Singing hymns in Sweet Valley

T

he pews of Community Bible Church of Sweet Valley were alive with joyous song as the congregation joined together in a Christmas Hymn Sing on Dec. 23.

Barbara Ferry, right, puts a loving hand on her husband Bill during the singing of Christmas hymns.

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Frania to exhibit works

Wyoming Seminary junior Ryan Frania, of Wyoming, will display his creative works in a variety of mediums in an exhibition titled, “Redesigning Reality,” in King’s College Widmann Gallery from Monday, Jan. 7 through Friday, Feb. 15. Frania will discuss his craft during a meet-the-artists reception from 6 to 8 p.m. on Friday, Jan. 18 in the Widmann Gallery, Sheehy-Farmer Campus Center, located between North Franklin and North Main streets. The exhibition is free and open to the public. Gallery hours are 9 a.m. to 4:30 p.m. Monday through Friday and as arranged Saturday and Sunday.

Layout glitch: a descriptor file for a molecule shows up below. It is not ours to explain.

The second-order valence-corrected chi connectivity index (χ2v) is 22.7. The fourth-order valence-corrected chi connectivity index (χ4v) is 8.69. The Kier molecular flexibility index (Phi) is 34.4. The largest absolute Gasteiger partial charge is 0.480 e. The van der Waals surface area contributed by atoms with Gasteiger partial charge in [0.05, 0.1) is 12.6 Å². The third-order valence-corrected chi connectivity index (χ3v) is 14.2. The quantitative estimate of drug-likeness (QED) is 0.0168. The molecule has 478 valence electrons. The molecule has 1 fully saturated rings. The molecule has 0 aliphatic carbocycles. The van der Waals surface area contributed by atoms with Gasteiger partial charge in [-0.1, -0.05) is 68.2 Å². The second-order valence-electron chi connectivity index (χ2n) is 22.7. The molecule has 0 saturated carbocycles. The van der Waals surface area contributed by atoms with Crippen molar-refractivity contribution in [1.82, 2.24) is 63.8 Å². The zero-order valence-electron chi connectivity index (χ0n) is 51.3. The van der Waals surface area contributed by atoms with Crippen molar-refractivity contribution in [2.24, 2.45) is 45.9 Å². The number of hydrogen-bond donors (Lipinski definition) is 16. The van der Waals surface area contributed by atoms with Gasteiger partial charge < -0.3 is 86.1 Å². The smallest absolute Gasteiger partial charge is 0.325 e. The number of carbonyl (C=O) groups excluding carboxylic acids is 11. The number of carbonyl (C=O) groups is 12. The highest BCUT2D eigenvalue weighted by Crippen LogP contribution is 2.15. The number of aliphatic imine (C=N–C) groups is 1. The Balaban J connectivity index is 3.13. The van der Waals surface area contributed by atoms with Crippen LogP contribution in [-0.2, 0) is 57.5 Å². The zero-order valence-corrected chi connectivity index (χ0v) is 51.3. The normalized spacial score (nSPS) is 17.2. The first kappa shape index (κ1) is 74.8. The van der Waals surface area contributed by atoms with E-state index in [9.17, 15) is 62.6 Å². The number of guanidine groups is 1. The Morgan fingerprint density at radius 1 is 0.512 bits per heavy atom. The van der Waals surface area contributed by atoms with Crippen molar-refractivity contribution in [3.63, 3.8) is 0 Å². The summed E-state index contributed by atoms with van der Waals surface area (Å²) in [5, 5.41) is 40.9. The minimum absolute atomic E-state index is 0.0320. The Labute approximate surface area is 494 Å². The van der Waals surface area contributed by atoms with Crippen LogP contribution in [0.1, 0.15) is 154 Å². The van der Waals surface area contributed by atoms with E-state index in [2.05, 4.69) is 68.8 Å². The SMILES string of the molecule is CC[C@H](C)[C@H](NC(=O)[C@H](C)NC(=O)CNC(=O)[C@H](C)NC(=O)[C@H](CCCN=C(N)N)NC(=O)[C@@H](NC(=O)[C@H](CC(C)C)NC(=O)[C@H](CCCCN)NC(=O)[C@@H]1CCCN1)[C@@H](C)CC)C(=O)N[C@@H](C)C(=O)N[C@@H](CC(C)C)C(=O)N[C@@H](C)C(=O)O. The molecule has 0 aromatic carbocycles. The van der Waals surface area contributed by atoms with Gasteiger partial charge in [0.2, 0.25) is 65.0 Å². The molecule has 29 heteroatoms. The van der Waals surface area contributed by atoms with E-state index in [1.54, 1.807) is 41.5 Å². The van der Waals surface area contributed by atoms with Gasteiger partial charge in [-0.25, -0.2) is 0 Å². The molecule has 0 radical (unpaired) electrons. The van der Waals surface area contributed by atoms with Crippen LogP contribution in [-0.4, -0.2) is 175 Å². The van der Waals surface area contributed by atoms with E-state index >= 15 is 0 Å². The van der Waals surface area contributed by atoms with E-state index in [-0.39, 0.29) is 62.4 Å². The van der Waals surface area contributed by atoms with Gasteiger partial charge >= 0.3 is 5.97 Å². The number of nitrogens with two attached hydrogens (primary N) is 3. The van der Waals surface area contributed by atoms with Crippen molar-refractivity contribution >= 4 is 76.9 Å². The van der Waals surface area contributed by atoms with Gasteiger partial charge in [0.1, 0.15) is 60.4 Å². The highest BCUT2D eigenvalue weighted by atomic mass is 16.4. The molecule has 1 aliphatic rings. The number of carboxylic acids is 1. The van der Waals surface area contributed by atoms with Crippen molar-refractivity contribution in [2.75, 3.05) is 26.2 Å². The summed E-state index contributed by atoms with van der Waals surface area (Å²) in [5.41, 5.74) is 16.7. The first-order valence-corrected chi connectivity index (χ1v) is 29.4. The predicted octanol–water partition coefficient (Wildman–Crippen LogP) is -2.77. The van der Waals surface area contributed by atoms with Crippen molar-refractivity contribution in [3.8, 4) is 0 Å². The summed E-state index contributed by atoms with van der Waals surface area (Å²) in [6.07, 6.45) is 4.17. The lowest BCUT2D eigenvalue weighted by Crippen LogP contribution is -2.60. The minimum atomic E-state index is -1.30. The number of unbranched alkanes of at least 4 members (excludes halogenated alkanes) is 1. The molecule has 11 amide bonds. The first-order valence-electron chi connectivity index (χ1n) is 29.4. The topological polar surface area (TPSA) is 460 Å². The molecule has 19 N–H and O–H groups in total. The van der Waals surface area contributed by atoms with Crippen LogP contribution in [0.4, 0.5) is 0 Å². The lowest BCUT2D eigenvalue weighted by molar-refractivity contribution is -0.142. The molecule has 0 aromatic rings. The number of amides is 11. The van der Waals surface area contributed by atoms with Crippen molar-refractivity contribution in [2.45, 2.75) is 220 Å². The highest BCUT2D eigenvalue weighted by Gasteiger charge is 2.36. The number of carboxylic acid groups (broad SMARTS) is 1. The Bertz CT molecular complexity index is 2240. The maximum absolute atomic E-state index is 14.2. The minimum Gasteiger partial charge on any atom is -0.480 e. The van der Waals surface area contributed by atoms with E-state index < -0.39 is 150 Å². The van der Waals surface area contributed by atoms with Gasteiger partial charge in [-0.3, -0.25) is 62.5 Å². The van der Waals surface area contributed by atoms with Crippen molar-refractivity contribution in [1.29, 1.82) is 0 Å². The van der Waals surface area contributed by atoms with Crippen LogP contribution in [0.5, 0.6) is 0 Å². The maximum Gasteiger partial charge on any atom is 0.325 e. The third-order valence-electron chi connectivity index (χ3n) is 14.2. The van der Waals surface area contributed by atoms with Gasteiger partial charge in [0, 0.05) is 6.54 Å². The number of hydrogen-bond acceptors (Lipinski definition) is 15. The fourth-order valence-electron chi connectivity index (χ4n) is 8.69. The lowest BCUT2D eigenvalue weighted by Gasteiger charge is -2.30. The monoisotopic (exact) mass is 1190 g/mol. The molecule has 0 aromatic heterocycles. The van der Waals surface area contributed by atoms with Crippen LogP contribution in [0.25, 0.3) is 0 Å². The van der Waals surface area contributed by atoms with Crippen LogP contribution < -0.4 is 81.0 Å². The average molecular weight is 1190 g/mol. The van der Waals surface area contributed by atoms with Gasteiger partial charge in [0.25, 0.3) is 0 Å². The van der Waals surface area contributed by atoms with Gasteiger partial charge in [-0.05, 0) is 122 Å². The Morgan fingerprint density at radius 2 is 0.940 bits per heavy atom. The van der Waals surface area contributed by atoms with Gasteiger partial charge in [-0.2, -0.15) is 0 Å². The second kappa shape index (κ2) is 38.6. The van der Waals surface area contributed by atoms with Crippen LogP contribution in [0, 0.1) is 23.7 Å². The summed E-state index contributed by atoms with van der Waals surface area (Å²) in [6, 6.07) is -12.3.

Live audience for ‘Call the Doctor’

WVIA-TV invites the public to be in the live audience for a special “Call the Doctor” from the Sordoni High Definition Theater at WVIA Studios in Pittston at 7 p.m. on Tuesday, Jan. 8. The panel of experts will discuss how addiction affects the family. Seating is free but limited. Reserve your free seats online at http://www.wvia.org/hideftheaterentry.

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Ad execs to address chamber members